A separate vigil by the Shell to Sea group was held from 12 noon at Shell’s headquarters on 52 Lower Leeson St., Dublin 2.
Thursday Feb 28th is a date that could be etched in Irish memory. It is the deadline date gas companies have to submit applications for an exploration licence. Currently two of these companies have applied. If they are granted rights for an exploration license, many commentators advise that this would pave the way for the introduction of hydraulic fracturing into Ireland. The nature of the licensing terms are difficult to get out of. Companies also gain the opportunity to build their fracking infrastructure for this controversial industry.
To mark this date, a delegation from Love Leitrim are coming to the Dail to ask the ministers instead, to make a positive stance on behalf of their people and grant a licence not to frack Ireland. They will be outside the gates from Midday to 3pm. The Frack Free Ireland campaign has been rolled out and people have been asked to send in their licence request for their right to have unpolluted water, their right to live in a rural area, right to maintain and safeguard indigenous industry, and fundamentally the right to their health and the health of future generations. The campaign has captured the imagination of the public and high profile artists with backing of Christy Moore, Steve Wickham, and Glen Hansard who have pledged their support. Eleanor Shanley of De Danann fame, Rossa O Snodaigh Of Kila and Leitrim GAA stars are others who have signed the Application not to frack Ireland.
At the moment the decision currently lies with the government whether to frack Ireland or not. While research has been commissioned it does not consider public health and does not have public health expertise on the steering group guiding it.
The brainchild of Irish tourist provider Nuala Mc Nulty, the Application for a frack free Ireland pleads with the government to make a powerful positive choice on behalf of its people and immediately halt any further licences.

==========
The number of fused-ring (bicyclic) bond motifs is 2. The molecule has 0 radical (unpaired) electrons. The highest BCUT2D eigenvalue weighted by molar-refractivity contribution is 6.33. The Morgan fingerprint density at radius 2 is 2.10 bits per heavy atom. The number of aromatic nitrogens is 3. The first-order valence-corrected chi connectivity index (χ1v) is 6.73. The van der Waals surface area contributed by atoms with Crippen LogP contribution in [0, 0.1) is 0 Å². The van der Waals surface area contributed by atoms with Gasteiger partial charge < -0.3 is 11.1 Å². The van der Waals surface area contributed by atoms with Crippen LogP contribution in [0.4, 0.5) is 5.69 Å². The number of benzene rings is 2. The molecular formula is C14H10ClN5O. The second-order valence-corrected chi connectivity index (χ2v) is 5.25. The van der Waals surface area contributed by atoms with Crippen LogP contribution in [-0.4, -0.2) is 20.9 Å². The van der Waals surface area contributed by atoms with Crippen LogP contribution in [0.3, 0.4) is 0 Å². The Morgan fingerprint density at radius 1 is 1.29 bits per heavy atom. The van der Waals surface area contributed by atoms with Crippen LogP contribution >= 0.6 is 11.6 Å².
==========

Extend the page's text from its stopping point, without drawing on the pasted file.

“Throughout this process people have been forgotten about. We want to put people back into the centre of decision making. It’s as simple as this. We are asking the Irish government, Are you with your people or not? We need them to show us they are with us by halting any further licenses’
Love Leitrim wants Feb 28th to be the beginning of a show of solidarity by the government to its people at home and abroad, and that date to be remembered for all the right reasons.
or for further background on the campaign
A Night of Readings and Music
Booker Prize-winner ANNE ENRIGHT
WILLY CORDUFF of the Rossport Five
DONAL O’KELLY and SORCHA FOX.
The Sugar Club, Lr. Leeson St.
8pm, Sunday 17th May 2009
Tickets 20EUR Booking 01 8827563.
Proceeds to Afri’s Rossport Fund.
June 2009 – Financial report
Income (including book sales) €3,912
Expenditures (including radio advertisement on RTE and venue hire) €2,439
Publishing and launch of ‘The Great Gas Giveaway’ €1,523
(Publishing costs were covered in part by proceeds from the gig and partly through self-generated funds)